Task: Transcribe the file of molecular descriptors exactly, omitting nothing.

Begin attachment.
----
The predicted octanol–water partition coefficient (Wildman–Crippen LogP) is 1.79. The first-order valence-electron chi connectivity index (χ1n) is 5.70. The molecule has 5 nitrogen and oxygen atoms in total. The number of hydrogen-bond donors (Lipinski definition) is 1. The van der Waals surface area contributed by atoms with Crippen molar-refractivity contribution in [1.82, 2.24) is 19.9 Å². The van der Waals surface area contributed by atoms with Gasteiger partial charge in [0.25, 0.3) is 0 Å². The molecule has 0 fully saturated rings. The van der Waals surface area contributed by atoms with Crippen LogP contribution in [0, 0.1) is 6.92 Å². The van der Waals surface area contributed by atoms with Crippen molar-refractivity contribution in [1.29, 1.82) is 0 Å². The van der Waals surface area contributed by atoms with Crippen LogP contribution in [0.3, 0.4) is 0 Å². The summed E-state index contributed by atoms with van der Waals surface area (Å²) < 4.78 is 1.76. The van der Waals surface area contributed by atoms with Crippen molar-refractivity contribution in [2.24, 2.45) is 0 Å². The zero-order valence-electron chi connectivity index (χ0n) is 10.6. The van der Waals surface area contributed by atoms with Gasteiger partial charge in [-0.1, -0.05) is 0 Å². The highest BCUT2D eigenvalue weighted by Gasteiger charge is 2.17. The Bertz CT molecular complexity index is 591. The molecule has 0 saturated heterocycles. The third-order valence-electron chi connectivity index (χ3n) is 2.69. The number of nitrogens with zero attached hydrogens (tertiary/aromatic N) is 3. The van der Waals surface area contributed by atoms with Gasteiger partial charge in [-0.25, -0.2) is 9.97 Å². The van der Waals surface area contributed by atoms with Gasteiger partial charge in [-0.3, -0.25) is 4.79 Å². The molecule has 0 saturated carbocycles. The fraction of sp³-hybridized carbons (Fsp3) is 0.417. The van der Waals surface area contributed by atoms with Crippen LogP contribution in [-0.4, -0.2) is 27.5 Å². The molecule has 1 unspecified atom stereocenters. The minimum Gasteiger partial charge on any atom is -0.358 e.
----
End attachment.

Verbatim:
The predicted octanol–water partition coefficient (Wildman–Crippen LogP) is 1.79. The first-order valence-electron chi connectivity index (χ1n) is 5.70. The molecule has 5 nitrogen and oxygen atoms in total. The number of hydrogen-bond donors (Lipinski definition) is 1. The van der Waals surface area contributed by atoms with Crippen molar-refractivity contribution in [1.82, 2.24) is 19.9 Å². The van der Waals surface area contributed by atoms with Gasteiger partial charge in [0.25, 0.3) is 0 Å². The molecule has 0 fully saturated rings. The van der Waals surface area contributed by atoms with Crippen LogP contribution in [0, 0.1) is 6.92 Å². The van der Waals surface area contributed by atoms with Crippen molar-refractivity contribution in [1.29, 1.82) is 0 Å². The van der Waals surface area contributed by atoms with Crippen LogP contribution in [0.3, 0.4) is 0 Å². The summed E-state index contributed by atoms with van der Waals surface area (Å²) < 4.78 is 1.76. The van der Waals surface area contributed by atoms with Crippen molar-refractivity contribution in [2.24, 2.45) is 0 Å². The zero-order valence-electron chi connectivity index (χ0n) is 10.6. The van der Waals surface area contributed by atoms with Gasteiger partial charge in [-0.1, -0.05) is 0 Å². The highest BCUT2D eigenvalue weighted by Gasteiger charge is 2.17. The Bertz CT molecular complexity index is 591. The molecule has 0 saturated heterocycles. The third-order valence-electron chi connectivity index (χ3n) is 2.69. The number of nitrogens with zero attached hydrogens (tertiary/aromatic N) is 3. The van der Waals surface area contributed by atoms with Gasteiger partial charge in [-0.25, -0.2) is 9.97 Å². The van der Waals surface area contributed by atoms with Gasteiger partial charge in [-0.3, -0.25) is 4.79 Å². The molecule has 0 saturated carbocycles. The fraction of sp³-hybridized carbons (Fsp3) is 0.417. The van der Waals surface area contributed by atoms with Crippen LogP contribution in [-0.4, -0.2) is 27.5 Å². The molecule has 1 unspecified atom stereocenters. The minimum Gasteiger partial charge on any atom is -0.358 e.